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Legislative Assembly for the ACT: 2004 Week 10 Hansard (25 August) . . Page.. 4145..

MR PRATT (continuing):

Colin Andrews, a well respected local neurosurgeon said on the ABC news: "What they're trying to do is reduce the volume of neurosurgery to be done at the Canberra Hospital to make the waiting list figures look better." He suggests that this will reduce the attractiveness of Canberra as a location for specialist doctors to work in.

Minister, why are you writing to people on the neurosurgery waiting list living in New South Wales suggesting that they look elsewhere to make the waiting list look better and mask your gross inefficiency?

MR CORBELL: I thank Mr Pratt for the question. It is incorrect to claim that the government is trying to make the waiting list look better. At no stage is the government saying, "You cannot have your surgery undertaken at the Canberra Hospital. What the government is saying is that there is a waiting list for neurosurgery at the Canberra Hospital.

The reason for that is that there is an extremely limited number of neurosurgeons, and most of the work done by neurosurgeons is emergency cases. That is where the bulk of their work is occurring-because of the limited number of surgeons. Therefore, elective surgery takes a lower priority for those surgeons because of the demand for emergency surgery.

This is not about trying to fix the lists; it is about saying to people, "There are other hospitals where you can get your neurosurgery done more quickly, and you might like to consider that." We want to see people get their surgery done as quickly as possible-that is the objective. So people have been written to and advised of the lengthy waiting periods for elective procedures in neurosurgery, and they have been advised that in some cases in New South Wales there are hospitals that can undertake the surgery within three months, instead of the six, nine or 12 months that we have here and that, if they want to pursue that option, ACT Health can assist them get those arrangements in place.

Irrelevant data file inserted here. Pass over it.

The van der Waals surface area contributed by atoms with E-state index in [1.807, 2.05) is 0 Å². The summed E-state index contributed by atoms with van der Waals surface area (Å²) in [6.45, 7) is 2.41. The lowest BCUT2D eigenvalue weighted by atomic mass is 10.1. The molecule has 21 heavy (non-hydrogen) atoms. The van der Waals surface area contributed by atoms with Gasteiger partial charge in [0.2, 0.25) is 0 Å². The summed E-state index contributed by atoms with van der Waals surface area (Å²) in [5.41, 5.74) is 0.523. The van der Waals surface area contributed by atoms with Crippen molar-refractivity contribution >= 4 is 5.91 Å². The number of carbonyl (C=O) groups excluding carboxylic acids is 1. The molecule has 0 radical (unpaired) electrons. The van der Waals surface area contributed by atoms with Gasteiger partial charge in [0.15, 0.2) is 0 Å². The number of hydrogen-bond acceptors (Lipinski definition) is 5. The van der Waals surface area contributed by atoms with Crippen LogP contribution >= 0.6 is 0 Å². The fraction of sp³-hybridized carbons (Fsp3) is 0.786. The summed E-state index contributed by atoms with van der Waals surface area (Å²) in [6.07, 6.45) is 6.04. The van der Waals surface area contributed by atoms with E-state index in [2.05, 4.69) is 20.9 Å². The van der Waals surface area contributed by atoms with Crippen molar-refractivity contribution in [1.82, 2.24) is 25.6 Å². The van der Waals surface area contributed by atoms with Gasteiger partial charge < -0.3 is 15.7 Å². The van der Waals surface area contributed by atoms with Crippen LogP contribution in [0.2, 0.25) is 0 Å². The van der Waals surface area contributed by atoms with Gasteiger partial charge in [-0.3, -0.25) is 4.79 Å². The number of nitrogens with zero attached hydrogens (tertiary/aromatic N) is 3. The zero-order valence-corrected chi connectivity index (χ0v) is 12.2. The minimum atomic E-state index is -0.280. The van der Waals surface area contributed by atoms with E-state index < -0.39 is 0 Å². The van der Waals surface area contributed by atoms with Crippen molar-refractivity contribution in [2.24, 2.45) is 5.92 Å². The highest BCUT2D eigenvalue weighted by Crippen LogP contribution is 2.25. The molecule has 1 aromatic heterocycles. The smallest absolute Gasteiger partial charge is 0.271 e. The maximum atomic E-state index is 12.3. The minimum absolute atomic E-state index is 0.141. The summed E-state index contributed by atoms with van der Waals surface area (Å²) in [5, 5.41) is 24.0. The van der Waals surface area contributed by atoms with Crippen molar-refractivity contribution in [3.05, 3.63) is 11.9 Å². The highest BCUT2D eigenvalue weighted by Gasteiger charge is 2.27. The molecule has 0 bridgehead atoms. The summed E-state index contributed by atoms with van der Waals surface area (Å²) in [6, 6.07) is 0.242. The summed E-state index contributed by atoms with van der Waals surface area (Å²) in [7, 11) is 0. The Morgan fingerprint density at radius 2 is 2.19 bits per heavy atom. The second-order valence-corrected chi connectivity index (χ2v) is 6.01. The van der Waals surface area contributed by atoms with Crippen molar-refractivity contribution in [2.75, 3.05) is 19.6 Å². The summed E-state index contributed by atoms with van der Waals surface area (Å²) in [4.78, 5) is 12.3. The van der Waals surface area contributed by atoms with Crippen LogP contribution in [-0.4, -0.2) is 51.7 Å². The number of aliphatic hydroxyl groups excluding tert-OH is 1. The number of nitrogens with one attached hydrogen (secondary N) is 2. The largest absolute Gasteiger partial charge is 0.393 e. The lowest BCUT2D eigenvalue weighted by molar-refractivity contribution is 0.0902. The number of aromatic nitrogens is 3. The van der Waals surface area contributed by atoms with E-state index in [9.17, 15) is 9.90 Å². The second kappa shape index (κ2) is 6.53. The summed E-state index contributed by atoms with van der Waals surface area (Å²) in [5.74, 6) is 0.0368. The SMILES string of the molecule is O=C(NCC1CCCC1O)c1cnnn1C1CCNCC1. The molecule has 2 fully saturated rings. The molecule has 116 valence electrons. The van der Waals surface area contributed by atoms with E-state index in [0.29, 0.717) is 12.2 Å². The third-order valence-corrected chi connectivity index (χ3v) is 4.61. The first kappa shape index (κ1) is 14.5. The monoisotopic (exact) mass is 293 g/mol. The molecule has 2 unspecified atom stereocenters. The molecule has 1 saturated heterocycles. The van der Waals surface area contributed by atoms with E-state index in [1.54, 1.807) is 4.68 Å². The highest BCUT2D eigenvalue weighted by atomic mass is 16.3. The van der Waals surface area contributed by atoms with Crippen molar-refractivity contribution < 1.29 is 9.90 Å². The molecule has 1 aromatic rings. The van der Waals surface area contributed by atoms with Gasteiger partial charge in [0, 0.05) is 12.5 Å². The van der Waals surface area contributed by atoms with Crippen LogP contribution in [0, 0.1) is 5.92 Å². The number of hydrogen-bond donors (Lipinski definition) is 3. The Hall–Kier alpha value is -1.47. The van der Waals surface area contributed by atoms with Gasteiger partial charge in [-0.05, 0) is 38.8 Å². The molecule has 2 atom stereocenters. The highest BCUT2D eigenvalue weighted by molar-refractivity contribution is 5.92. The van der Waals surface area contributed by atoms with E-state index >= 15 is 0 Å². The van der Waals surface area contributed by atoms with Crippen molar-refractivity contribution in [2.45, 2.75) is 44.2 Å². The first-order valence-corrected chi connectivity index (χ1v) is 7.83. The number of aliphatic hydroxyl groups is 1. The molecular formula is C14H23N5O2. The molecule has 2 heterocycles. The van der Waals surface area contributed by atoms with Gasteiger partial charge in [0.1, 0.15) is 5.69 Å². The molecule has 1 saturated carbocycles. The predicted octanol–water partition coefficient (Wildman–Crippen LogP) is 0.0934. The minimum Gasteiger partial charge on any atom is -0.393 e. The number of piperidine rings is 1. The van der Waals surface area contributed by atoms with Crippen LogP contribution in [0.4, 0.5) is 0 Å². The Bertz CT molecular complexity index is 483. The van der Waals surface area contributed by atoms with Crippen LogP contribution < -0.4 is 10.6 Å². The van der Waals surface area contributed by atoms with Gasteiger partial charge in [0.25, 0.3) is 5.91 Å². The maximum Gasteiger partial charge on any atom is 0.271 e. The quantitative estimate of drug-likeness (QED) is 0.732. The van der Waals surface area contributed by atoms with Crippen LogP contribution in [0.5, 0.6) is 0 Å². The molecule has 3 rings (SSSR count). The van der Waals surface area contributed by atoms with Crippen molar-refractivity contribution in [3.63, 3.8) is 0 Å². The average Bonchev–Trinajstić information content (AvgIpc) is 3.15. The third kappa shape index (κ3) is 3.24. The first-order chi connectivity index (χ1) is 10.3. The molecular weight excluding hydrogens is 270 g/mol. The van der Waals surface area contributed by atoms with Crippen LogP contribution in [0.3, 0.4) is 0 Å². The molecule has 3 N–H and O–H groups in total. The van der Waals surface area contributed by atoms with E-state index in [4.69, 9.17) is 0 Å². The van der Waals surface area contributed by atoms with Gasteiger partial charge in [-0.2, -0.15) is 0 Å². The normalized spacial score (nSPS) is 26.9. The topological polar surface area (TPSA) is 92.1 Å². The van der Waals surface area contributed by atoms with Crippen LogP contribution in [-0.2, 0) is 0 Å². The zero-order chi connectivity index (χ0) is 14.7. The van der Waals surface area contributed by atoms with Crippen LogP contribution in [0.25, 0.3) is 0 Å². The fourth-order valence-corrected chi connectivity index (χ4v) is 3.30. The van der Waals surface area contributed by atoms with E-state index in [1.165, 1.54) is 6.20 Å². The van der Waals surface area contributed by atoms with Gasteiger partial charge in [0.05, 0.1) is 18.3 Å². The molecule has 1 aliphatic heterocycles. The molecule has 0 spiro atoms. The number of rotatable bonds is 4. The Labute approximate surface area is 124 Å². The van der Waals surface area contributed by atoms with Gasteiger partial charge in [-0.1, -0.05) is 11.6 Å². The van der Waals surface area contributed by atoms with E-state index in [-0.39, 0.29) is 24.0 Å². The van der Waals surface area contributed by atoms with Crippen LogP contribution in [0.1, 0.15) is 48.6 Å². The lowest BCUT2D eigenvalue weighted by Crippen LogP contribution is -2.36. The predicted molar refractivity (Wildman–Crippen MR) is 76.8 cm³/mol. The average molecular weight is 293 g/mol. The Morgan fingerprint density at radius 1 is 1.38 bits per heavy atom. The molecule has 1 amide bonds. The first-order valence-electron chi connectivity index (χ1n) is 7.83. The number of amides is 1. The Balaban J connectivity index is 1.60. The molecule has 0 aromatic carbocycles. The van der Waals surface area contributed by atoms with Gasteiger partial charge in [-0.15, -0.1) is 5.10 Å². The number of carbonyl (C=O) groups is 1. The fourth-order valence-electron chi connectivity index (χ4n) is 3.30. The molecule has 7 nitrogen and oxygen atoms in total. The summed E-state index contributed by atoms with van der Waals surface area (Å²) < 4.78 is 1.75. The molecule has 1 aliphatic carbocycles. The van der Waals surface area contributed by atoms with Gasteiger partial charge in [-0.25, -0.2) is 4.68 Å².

That is what we have done. It is as simple as that. We have a very limited number of neurosurgeons, and the bulk of their work occurs in emergency procedures. That means that elective procedures are waiting a significant period to be carried out.

MR PRATT: Mr Speaker, I have a supplementary question. Minister, are you writing to other patients living in New South Wales of other specialties of medicine suggesting that they look elsewhere and, if so, which waiting lists are you targeting?

MR CORBELL: Mr Speaker, I am not writing to anyone.

Aged persons accommodation

MRS CROSS: My question is to the Minister for Planning, Mr Corbell. This follows a question and your response yesterday regarding the role of the Australian Valuation Office in determining land valuations for aged care and supportive housing. In your response yesterday you stated that the amount of change of use charge is "a matter for ACTPLA and the government".

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